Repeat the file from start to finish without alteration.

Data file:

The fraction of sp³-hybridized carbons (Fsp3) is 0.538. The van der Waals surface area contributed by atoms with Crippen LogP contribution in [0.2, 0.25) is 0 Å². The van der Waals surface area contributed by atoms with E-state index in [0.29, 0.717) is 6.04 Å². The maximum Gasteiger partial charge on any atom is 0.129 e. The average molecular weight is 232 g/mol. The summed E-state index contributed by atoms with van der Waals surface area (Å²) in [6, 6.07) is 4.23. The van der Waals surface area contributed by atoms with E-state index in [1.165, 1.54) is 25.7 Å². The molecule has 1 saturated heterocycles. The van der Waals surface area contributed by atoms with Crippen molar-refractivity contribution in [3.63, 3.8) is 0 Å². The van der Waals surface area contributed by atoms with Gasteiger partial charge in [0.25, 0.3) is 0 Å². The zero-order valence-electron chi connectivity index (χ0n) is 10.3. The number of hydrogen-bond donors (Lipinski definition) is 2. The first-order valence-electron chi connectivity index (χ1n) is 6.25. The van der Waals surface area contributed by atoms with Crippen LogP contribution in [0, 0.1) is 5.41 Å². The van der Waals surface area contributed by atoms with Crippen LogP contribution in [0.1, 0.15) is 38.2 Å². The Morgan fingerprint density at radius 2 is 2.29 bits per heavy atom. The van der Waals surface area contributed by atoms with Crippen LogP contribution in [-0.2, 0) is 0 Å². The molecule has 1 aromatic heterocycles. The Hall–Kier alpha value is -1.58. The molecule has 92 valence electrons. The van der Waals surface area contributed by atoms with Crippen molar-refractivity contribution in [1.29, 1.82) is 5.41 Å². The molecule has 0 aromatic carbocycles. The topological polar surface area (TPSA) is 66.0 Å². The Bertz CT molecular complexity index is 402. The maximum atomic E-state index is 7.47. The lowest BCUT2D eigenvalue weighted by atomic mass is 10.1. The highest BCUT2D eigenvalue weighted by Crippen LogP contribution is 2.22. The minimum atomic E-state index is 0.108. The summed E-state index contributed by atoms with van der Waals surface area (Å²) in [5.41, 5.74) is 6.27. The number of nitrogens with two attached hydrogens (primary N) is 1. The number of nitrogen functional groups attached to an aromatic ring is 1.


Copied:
The fraction of sp³-hybridized carbons (Fsp3) is 0.538. The van der Waals surface area contributed by atoms with Crippen LogP contribution in [0.2, 0.25) is 0 Å². The van der Waals surface area contributed by atoms with E-state index in [0.29, 0.717) is 6.04 Å². The maximum Gasteiger partial charge on any atom is 0.129 e. The average molecular weight is 232 g/mol. The summed E-state index contributed by atoms with van der Waals surface area (Å²) in [6, 6.07) is 4.23. The van der Waals surface area contributed by atoms with E-state index in [1.165, 1.54) is 25.7 Å². The molecule has 1 saturated heterocycles. The van der Waals surface area contributed by atoms with Crippen molar-refractivity contribution in [3.63, 3.8) is 0 Å². The van der Waals surface area contributed by atoms with Gasteiger partial charge in [0.25, 0.3) is 0 Å². The zero-order valence-electron chi connectivity index (χ0n) is 10.3. The number of hydrogen-bond donors (Lipinski definition) is 2. The first-order valence-electron chi connectivity index (χ1n) is 6.25. The van der Waals surface area contributed by atoms with Crippen LogP contribution in [0, 0.1) is 5.41 Å². The van der Waals surface area contributed by atoms with Crippen LogP contribution in [0.1, 0.15) is 38.2 Å². The Morgan fingerprint density at radius 2 is 2.29 bits per heavy atom. The van der Waals surface area contributed by atoms with Crippen LogP contribution in [-0.2, 0) is 0 Å². The molecule has 1 aromatic heterocycles. The Hall–Kier alpha value is -1.58. The molecule has 92 valence electrons. The van der Waals surface area contributed by atoms with Crippen molar-refractivity contribution in [1.29, 1.82) is 5.41 Å². The molecule has 0 aromatic carbocycles. The topological polar surface area (TPSA) is 66.0 Å². The Bertz CT molecular complexity index is 402. The maximum atomic E-state index is 7.47. The lowest BCUT2D eigenvalue weighted by atomic mass is 10.1. The highest BCUT2D eigenvalue weighted by Crippen LogP contribution is 2.22. The minimum atomic E-state index is 0.108. The summed E-state index contributed by atoms with van der Waals surface area (Å²) in [5.41, 5.74) is 6.27. The number of nitrogens with two attached hydrogens (primary N) is 1. The number of nitrogen functional groups attached to an aromatic ring is 1.